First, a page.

Regulation 290 relates to the removal of empty casks to a distillery, and provides that -

When casks are so removed a dispatch showing the " number " and the " content " of each cask, the denomination and the strength of the spirit which it last contained, and the date of removal, is to be sent to the officer at the distillery or warehouse to which the casks shall be consigned. The officer at the distillery or warehouse is to send a receipt on the same document showing the date of arrival of such casks, and report whether there be any indication of the extraction of spirit from the wood of the casks during transit. The officers at any distillery or warehouse to which the empty casks are sent are to exercise a general supervision over such casks, and to see that they are not again removed from the distillery premises or warehouse for the purpose of having the spirits extracted from the wood prior to being refilled.

Regulation 291 has reference to the exportation of casks, and provides that -

When casks are exported, a dispatch showing the spirits stated in the preceding paragraph is to be sent to the export officer at the station where the ship is lying, who will state thereon whether there be any indication of the extraction of spirit from the wood during transit, and if satisfied of the contrary, certify to the actual shipment of the casks. The document thus attested should then be returned to the officer at the warehouse from which the casks were removed. In cases where the officers are not satisfied, as specified above, the casks must be detained for the decision of the Board as to whether the bond should be put in force.

Thev have to enter into a bond with regard to these casks - 292. Bond for removal to be given. - General bond may be entered into. - Bond should be given for the security of the revenue in respect to the spirit contained in the wood of such casks during their removal. If the ordinary bond be given the amount of the penalty should not be less than £2 for each puncheon, ^'2 for each hogshead, and £1 for each quarter-cask, with proportionate amounts in even pounds for casks of other kinds; but, if desired, a general bond may be given, the liability of" the remover being calculated on the above relative bases. In cases of exportation the penalty will be double the above rates.

Apart from any penalty to which the remover may be liable, it must be understood that any misuse of the option of sending casks to a distillery or warehouse may result in the withdrawal of such option. 293. Casks may be washed out instead. - Spirit casks, not belonging to a distiller, or which it may be inconvenient to send to a distillery or warehouse for refilling, or which, from unsoundness or unsuitableness the proprietor mav not wish to refill at the warehouse, may be delivered therefrom, provided that at the' expense of such proprietor they be effectually washed out with water, so as to remove the spirit from the wood prior to delivery. For this purpose each cask should be partially filled with water to the extent of a sixth part of its "content," be retained in warehouse at least six days, be rolled round at least once daily, and be left at rest after being rolled with a fresh surface in contact with water each day. The rinsings from the casks thus treated are to be destroyed in the presence of the officers, unless, at the' option *f the proprietor, duty be paid on the quantity of spirit at proof which they contain.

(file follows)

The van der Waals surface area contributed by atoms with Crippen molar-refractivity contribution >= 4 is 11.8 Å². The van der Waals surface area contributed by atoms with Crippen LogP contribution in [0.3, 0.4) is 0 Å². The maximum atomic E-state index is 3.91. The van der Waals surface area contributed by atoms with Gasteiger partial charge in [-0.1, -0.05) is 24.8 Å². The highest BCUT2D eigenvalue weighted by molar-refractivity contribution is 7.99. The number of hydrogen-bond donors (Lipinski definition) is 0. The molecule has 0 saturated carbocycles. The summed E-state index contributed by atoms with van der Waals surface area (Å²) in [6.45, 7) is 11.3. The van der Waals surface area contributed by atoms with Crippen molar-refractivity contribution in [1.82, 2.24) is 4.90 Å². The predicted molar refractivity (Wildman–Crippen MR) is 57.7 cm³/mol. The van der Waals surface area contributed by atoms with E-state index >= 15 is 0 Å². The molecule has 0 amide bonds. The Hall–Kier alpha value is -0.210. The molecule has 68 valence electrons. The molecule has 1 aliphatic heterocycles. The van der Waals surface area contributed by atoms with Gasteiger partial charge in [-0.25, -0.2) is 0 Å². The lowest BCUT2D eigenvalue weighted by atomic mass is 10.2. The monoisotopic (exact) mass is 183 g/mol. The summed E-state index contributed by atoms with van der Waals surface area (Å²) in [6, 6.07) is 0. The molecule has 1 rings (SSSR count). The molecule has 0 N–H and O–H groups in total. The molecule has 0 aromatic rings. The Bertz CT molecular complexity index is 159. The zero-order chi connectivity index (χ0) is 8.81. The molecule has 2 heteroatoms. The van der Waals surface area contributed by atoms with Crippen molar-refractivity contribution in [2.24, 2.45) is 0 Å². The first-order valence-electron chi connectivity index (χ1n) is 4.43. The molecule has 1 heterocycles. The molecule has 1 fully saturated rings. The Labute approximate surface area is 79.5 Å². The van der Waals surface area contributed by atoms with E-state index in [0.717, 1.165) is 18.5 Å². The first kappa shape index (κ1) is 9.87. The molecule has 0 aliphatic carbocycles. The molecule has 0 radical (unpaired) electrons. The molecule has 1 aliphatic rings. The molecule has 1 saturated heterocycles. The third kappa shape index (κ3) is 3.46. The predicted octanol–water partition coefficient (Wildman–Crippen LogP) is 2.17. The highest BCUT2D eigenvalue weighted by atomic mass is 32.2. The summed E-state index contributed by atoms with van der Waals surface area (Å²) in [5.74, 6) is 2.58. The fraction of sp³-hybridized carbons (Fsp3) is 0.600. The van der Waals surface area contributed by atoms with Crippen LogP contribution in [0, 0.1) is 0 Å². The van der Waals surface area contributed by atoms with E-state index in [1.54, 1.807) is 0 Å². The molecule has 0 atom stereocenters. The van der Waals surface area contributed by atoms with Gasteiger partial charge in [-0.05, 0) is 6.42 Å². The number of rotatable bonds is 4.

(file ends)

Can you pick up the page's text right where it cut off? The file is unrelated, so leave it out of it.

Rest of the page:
The fact that it is deemed necessary to frame regulations of this kind should le sufficient to show honorable members the importance of the question with which we are dealing. I know of no provision made by the Excise Department to deal with the large quantity of spirit that can be extracted in this way -

In the latter case, an account is to be taken of the quantity and strength, and the particulars are to be entered at the foot of the operation account to which the casks belong after the rinsings have been collected in suitable sized casks; and such rinsings may then be delivered on the passing of a warrant in the usual way ; or they may be added to a subsequent operation, subject to the regulations with regard to spirits reduced with water, or they may be exported either in original casks or in others of legal size. 294. On certain conditions a similar quantity may be used. - Should the proprietor give notice of his wish to pay duty on the rinsings of casks, and express a desire to obtain the spirit in a more concentrated form, a similar quantity of water, not less than 10 per cent, of the " content," may be used, the cask being retained a longer time in warehouse, the essential principle being that each part of the internal surface of the cask shall remain in contact with water for about forty-eight hours before the cask is removed from the warehouse.